The mobile company Hipster has been hit with another privacy lawsuit alleging that it wrongly uploaded users' address books.
The lawsuit, filed this week in federal court in the Northern District of California, marks at least the second time that Hipster has been sued for allegedly importing users' contacts without their consent. The case comes the same week that Path settled FTC charges for allegedly deceiving users by uploading their contacts.
The new case against Hipster, now owned by AOL, was filed by three Texas residents -- Francisco Espitita, Vanessa Zendejas and Joe Sanchez Frairer. They allege in a potential class-action that Hipster was able to obtain addresses of users' family and friends, as well as "highly sensitive personal information, revealing contact address data for professional treatment involving sexuality, mental illness, alcoholism, incest, rape and domestic violence."
Texas-based attorney Joseph Malley, who has brought privacy cases against Facebook and other Web companies, is representing the consumers who sued Hipster.
The case stems from a February 2012 report stating that Hipster's app uploaded users' address books without their consent. Then-CEO Doug Ludlow confirmed the report, which was published by an outside developer, and apologized for the data collection. The company was acquired by AOL the following month.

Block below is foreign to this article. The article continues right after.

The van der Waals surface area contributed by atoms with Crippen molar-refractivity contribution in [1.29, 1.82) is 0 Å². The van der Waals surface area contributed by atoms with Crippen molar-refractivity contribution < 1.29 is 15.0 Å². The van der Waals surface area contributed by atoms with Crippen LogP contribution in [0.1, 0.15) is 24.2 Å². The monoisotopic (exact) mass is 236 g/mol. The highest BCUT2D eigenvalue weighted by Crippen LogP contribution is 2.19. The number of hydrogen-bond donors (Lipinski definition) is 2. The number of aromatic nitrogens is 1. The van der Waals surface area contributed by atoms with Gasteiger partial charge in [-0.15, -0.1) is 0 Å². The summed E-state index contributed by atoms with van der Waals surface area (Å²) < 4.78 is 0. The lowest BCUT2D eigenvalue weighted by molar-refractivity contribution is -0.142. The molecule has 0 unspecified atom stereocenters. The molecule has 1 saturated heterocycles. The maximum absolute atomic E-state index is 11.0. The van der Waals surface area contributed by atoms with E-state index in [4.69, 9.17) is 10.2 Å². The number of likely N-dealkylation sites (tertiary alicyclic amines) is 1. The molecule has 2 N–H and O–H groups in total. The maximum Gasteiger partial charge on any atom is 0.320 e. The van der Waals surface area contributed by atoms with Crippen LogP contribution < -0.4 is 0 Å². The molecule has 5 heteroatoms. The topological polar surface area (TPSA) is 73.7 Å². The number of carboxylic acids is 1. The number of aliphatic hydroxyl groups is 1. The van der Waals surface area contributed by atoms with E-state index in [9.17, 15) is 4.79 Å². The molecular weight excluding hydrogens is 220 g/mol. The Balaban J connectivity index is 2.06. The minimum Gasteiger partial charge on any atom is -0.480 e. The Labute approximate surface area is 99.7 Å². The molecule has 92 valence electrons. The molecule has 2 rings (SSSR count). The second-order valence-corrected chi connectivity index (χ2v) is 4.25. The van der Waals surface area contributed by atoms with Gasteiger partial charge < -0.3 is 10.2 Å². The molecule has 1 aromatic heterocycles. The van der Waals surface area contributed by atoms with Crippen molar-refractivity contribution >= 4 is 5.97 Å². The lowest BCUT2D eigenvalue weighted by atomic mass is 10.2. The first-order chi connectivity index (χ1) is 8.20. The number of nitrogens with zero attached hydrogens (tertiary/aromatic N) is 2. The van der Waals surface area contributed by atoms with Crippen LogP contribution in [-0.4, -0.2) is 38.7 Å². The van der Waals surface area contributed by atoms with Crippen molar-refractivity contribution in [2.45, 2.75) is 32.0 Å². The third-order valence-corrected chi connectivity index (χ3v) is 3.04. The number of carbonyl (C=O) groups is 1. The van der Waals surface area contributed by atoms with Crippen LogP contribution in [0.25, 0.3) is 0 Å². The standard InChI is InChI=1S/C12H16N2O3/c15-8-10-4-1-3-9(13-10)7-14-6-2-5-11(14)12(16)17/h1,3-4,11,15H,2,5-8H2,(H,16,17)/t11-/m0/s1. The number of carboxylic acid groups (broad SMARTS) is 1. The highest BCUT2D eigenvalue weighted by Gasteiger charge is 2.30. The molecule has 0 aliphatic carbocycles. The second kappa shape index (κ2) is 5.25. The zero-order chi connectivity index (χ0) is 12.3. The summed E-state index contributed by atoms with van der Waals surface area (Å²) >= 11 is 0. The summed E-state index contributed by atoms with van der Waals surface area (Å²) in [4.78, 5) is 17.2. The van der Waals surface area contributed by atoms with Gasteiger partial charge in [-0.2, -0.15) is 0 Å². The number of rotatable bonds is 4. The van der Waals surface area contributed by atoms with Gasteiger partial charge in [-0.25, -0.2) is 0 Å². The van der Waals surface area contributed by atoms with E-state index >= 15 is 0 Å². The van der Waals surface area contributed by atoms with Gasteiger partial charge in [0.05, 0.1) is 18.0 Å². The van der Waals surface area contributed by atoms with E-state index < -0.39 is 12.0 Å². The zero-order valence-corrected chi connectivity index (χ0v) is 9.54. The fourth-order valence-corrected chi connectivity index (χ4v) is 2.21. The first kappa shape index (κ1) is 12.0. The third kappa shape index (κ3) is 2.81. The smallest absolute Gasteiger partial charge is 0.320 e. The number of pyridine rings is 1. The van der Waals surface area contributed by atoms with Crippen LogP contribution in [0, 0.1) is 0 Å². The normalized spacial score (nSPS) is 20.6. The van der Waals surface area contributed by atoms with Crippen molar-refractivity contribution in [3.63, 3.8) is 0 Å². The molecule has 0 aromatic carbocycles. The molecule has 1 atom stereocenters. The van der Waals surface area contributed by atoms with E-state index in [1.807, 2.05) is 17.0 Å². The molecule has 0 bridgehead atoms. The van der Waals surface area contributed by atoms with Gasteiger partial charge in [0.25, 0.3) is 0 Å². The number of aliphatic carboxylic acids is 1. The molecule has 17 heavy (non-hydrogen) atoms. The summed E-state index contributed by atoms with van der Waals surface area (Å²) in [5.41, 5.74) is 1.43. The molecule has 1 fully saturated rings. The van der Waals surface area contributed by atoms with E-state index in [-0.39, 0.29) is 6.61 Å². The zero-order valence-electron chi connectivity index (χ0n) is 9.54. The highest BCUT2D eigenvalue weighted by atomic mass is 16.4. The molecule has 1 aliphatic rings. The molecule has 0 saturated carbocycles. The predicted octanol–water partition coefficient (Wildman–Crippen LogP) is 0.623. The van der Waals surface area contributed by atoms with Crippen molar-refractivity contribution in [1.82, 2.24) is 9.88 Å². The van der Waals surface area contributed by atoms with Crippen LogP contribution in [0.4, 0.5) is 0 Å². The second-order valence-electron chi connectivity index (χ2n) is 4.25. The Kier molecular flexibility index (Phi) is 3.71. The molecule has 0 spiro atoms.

Last year, Hipster was one of more than 12 mobile companies named in a potential class-action privacy lawsuit. That case, brought by Texas resident Marc Opperman, was recently transferred to the Northern District of California.
Online companies accused of privacy violations typically argue that users can't proceed in court without some form of economic injury. The group that is suing Hipster addresses that hurdle in its complaint by alleging that the data collection drained their battery life and bandwidth. They also allege they incurred costs to "remove embedded code" and reinstall other programs.
It's not yet clear whether they will be able to proceed based on those alleged injuries. But a federal judge in California recently ruled that a user who is suing Path could proceed, based on his contention that removing the app's "tracking software" could cost as much as $12,500. Path said that deleting the code was "a simple act requiring no more than two swipes" on the iPhone, but the judge ruled that the issue couldn't be decided without more evidence.